Sugar and spice and everything nice: that`s what Lula girls are made of. The sugariest and spiciest of all is Leith Clark, editor-in-chief and stylist on the side. Clark didn`t mean to start a magazine, exactly. She says she just wanted something to show her grandkids. But Lula took on a life—and an ever-growing, never-growing-up audience—of its own. This year it turned five. It`s been a happy birthday: Clark says the new issue, with Charlotte Gainsbourg on the cover, is the most financially successful yet. And she`s been celebrating with cupcakes and champagne and Rodarte t-shirts and Tabitha Simmons suede shoes, all in one pop-up shop. First it went to Harvey Nichols. Now it's at The Room at the Bay, in Toronto, her home and native city. That's where Dazed Digital sat down with Clark to sip extra-frothy cappuccinos and talk about orphan films, magical costumes, and girl-crushing forever.
Dazed Digital: What was your favourite film when you were very little?
Leith Clark: Neverending Story. I liked Annie. I liked Anne of Green Gables.
DD: Orphan films! Were your parents very sheltering? Overprotected kids always dream of orphanhood.
Leith Clark: I’m a only child. I was allowed to be quite free. And they were really amazing. We’d go camping the summer and then Paris in the fall. It was a really good balance. A lot of my friends have said that they love that I’ll want to go out somewhere and all I want to drink is champagne and it’ll be at the Ritz, and then the next day we’ll go and sit in the park and make our own food and then we’ll go home and watch a really bad American movie. I like the mixture of all of it.
DD: You have the same mix in Lula: on the one hand so fantastical, and on the other hand, like notes from your childhood best friend.
Leith Clark: I hope so! Yeah, I like a mixture of everything. I don’t think the Ritz is fun if you don’t go to the park the next day. It’s weird. When we started the magazine I felt like—I made it for myself. I didn’t realize people were going to read it too. It might have been the only one I ever made, so I thought, what would be the perfect magazine? What would I show my grandkids and say, that was me?
DD: It’s so girl-crushy. In the real world, it feels like girls are competitive, or that society engenders competition among us. But when you open Lula, everyone’s a girl and everyone likes each other.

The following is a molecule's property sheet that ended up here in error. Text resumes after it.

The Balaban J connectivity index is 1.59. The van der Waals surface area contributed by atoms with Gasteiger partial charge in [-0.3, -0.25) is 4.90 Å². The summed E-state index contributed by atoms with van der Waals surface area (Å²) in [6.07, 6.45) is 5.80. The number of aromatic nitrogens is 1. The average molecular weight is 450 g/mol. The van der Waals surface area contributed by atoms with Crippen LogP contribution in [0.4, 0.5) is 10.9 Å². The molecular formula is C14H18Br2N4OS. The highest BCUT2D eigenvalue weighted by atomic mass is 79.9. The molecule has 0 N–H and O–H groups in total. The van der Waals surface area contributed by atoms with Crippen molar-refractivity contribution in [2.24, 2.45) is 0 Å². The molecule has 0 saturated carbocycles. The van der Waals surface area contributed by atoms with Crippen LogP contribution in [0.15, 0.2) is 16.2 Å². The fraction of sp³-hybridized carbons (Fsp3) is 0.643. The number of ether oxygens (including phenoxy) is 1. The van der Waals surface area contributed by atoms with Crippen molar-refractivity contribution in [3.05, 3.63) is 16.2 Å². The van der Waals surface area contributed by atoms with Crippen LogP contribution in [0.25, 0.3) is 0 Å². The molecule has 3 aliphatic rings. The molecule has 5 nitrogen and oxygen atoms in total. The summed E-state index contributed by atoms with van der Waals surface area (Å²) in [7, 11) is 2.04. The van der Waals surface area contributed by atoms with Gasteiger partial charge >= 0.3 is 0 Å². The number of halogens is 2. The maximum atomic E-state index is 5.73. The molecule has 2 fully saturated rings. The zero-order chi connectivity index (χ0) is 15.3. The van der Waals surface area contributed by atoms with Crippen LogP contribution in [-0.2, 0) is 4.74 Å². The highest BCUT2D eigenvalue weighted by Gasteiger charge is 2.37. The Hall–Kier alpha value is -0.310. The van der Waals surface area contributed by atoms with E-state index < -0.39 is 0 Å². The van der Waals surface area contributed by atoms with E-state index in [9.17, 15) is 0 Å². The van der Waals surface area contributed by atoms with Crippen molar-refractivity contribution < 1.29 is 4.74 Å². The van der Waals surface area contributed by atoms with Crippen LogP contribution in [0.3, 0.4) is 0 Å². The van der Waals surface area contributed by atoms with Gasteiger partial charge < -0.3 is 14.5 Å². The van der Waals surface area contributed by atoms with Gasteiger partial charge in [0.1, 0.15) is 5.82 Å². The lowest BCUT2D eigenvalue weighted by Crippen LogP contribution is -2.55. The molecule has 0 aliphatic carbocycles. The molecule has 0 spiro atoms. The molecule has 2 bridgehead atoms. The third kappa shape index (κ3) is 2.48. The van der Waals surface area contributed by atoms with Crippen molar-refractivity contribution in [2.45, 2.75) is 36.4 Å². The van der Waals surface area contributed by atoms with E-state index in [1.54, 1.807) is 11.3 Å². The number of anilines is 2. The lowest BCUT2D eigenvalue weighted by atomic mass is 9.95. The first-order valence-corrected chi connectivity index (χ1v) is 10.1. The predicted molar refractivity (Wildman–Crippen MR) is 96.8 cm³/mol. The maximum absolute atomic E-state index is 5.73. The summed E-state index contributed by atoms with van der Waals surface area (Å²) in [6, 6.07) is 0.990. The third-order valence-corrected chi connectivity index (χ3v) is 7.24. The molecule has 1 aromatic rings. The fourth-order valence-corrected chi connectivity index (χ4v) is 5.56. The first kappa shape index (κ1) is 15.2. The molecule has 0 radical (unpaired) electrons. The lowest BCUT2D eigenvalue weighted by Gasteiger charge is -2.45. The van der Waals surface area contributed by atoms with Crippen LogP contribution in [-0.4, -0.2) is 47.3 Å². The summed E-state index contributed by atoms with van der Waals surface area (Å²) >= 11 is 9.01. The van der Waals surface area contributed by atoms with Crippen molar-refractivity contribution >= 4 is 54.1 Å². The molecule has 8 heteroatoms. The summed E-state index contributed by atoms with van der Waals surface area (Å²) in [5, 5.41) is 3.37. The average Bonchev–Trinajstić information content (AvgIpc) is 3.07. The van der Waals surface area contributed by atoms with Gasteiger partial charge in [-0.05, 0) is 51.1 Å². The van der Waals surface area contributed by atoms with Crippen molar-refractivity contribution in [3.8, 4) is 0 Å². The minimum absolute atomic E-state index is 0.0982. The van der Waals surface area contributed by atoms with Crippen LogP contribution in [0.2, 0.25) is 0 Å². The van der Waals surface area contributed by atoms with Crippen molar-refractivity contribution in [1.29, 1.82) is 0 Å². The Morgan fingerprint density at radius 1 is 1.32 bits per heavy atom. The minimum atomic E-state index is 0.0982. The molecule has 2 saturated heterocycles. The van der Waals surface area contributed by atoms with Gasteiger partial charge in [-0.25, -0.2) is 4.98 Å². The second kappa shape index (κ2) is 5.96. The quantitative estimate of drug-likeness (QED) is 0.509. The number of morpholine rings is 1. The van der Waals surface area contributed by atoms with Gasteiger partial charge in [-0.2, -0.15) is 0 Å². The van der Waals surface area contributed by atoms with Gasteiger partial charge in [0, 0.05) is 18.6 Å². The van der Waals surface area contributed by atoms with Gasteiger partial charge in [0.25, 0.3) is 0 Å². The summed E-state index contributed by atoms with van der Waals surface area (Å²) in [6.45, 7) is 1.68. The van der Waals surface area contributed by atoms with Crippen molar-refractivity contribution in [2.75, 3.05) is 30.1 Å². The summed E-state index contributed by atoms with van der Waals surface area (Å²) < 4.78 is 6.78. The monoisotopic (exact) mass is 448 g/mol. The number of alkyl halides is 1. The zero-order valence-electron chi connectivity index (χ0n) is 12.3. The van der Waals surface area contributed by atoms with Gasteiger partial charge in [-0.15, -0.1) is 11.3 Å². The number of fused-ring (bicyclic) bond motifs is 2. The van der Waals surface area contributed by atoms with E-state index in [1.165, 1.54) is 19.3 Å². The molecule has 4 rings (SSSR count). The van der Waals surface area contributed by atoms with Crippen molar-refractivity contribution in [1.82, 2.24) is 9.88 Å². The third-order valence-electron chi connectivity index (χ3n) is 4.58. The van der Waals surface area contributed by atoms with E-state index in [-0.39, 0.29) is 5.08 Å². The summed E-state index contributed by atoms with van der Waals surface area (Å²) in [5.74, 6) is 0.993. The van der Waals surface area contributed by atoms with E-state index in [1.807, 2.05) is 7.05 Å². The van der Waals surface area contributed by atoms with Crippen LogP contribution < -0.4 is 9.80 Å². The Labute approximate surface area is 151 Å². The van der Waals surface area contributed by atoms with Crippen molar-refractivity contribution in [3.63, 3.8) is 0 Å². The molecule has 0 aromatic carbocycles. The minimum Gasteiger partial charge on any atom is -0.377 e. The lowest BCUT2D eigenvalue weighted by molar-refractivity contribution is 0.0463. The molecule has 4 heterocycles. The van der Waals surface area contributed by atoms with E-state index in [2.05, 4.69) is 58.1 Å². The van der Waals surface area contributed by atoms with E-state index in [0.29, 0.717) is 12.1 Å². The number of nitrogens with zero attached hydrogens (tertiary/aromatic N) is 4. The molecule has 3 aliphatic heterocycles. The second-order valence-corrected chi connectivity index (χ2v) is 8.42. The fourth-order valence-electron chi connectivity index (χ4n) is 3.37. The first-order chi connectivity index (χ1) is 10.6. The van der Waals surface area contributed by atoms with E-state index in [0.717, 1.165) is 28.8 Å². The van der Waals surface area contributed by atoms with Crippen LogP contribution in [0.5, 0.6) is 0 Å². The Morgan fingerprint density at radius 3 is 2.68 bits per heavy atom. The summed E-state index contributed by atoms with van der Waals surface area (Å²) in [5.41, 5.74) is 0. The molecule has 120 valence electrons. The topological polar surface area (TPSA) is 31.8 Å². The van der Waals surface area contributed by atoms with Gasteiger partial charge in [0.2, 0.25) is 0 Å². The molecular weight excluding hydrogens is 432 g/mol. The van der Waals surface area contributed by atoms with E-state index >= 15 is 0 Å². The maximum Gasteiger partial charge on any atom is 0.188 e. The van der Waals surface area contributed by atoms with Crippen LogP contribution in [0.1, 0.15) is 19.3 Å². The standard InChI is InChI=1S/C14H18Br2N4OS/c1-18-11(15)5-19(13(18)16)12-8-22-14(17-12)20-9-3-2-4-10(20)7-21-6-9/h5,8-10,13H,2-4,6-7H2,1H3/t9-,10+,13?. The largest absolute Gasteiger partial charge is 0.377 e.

Leith Clark: I felt that fashion magazines are about women looking at women, but there seems to be this imaginary man in the room. It’s so sexualized. I don’t fully get that. I made a magazine of women looking at women, without that competitiveness and that hard edge that we think we need as we get older. I think it should be... trying less hard. Lula is about going back to why we liked fashion in the first place and that really starts when you’re a kid, with Halloween and ballet recitals. I was quite shy as a kid. I went to a strict ballet school and I worked well under that discipline, but when I had to perform and be free, that was hard. Then they gave me a bluebird costume, and I was fearless. I could do it. I learned really young how clothes can make you feel, how you can liberate yourself with them.
DD: What are your most memorable Halloween costumes?
Leith Clark: One year I was little Orphan Annie. My mom would always make clothes for me, and we would work together and choose the fabrics, even when I was really really little. The Annie dress had to be perfect. We spent, like, six months working on it. I was Charlie Chaplin one year. I was a flamenco dancer.
DD: Now that Lula has readers, more of them every year, do you think more about making it for them than for yourself?
Leith Clark: No, I don’t. The funny thing is we all like to think that we’re really, like, unique and special and that we’re strange. You know, with the first issue, my art director was like, are you sure you want to do six pages on the Childlike Empress? A little bit strange, don’t you think? And I said, no, it’s really amazing, people will love it. But I didn’t know who these people were. And they did. People loved that. I guess I thought there would be less of an interest because I thought it was my world.
DD: Are you ever surprised by who reads Lula?
Leith Clark: I really like all the secret boys. There’s loads of boys who read it. A lot of them say the Lula girl is their crush.
DD: It’s like all the boys spying on the Lisbon girls in The Virgin Suicides.
Leith Clark: It’s exactly like that.